How to Use Google Analytics to Increase Conversions


Recently a client wanted an in-depth analysis of why their website conversions were declining. Just looking at high level metrics like Goal Completions and Sessions wasn’t enough to pinpoint the reason why conversions were dropping. Here’s a look at three more advanced segments I applied (and you can too!) in Google Analytics to help paint the picture.

1. Channel or Source

The first step is to understand where your conversions are coming from. Is organic search the big driver or do your email or CPC campaigns do the hard work for you?

It’s always helpful to do a year-over-year or month over month comparison as well. Compare the first quarter of this year to the first quarter of last year. And look at the big picture to so you can see the trends over time.

Comparison reports help you immediately identify where the big drop offs are. In the case of this client, CPC and direct traffic conversions were seeing the biggest drop offs.

2. Mobile

The next step is to click into the source that’s seeing the largest drop off and segment by Mobile. This gives you information on whether or not users are accessing your website from desktops or mobile devices. If you’re seeing the largest drop offs on mobile, that’s an indicator that your conversion form or website as a whole may not be mobile friendly, causing users to leave before they convert.

This client saw a 54% decrease in mobile conversions from CPC campaigns. So we dig deeper.

3. Landing Page

Segment now by landing page. Here I discovered that CPC clicks from mobile devices that went straight to the homepage had experienced an 87% decline year-over-year.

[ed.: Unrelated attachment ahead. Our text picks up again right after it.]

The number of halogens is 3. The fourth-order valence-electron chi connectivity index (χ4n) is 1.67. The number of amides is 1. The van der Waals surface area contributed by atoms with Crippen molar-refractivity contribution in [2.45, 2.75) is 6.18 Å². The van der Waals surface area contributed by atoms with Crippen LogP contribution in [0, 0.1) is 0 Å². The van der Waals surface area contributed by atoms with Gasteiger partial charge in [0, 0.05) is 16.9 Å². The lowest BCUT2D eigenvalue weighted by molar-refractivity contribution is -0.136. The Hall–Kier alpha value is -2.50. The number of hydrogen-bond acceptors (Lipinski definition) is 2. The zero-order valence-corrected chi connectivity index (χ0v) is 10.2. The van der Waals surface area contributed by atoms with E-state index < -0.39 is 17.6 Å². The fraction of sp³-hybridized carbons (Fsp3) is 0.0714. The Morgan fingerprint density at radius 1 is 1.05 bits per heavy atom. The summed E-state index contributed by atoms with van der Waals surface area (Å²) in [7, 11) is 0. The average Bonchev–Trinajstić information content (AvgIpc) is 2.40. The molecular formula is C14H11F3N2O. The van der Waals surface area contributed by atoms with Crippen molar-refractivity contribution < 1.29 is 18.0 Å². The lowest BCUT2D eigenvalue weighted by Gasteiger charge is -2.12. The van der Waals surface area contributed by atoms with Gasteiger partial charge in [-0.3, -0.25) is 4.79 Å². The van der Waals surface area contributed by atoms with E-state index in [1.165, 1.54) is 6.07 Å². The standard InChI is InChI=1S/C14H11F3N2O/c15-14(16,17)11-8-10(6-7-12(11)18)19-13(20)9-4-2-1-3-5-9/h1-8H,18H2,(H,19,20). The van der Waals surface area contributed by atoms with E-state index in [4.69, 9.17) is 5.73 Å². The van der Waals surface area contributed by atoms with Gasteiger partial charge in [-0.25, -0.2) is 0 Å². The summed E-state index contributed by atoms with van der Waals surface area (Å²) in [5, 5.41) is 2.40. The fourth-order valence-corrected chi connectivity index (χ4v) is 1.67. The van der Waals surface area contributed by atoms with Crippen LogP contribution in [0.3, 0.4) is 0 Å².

While this area of conversion decline turned out to not be the only explanation for the overall trend, it provided valuable insight into what action items needed to be taken to fix the problem. Potential fixes included making the homepage more mobile friendly, pointing CPC ads to more relevant content pages than the homepage, adding a visible (on mobile) conversion form on the homepage, etc.

Once you implement the changes, you watch the traffic. I always recommend making one change at a time so you can monitor the impact it has on your conversions. If you make too many changes at once, it becomes impossible to know which change had the biggest impact or no impact at all.

Understanding where your conversions are coming from, what device they’re using to get there, and what pages they’re landing on goes a long way to help you reverse a trend of declining conversions. You have to first identify the source so you know how to fix the problem.

Here’s a link to a custom Google Analytics report I created that helped organize the data in the way I needed. Click the link and you can add it to your own collection of Google Analytics reports.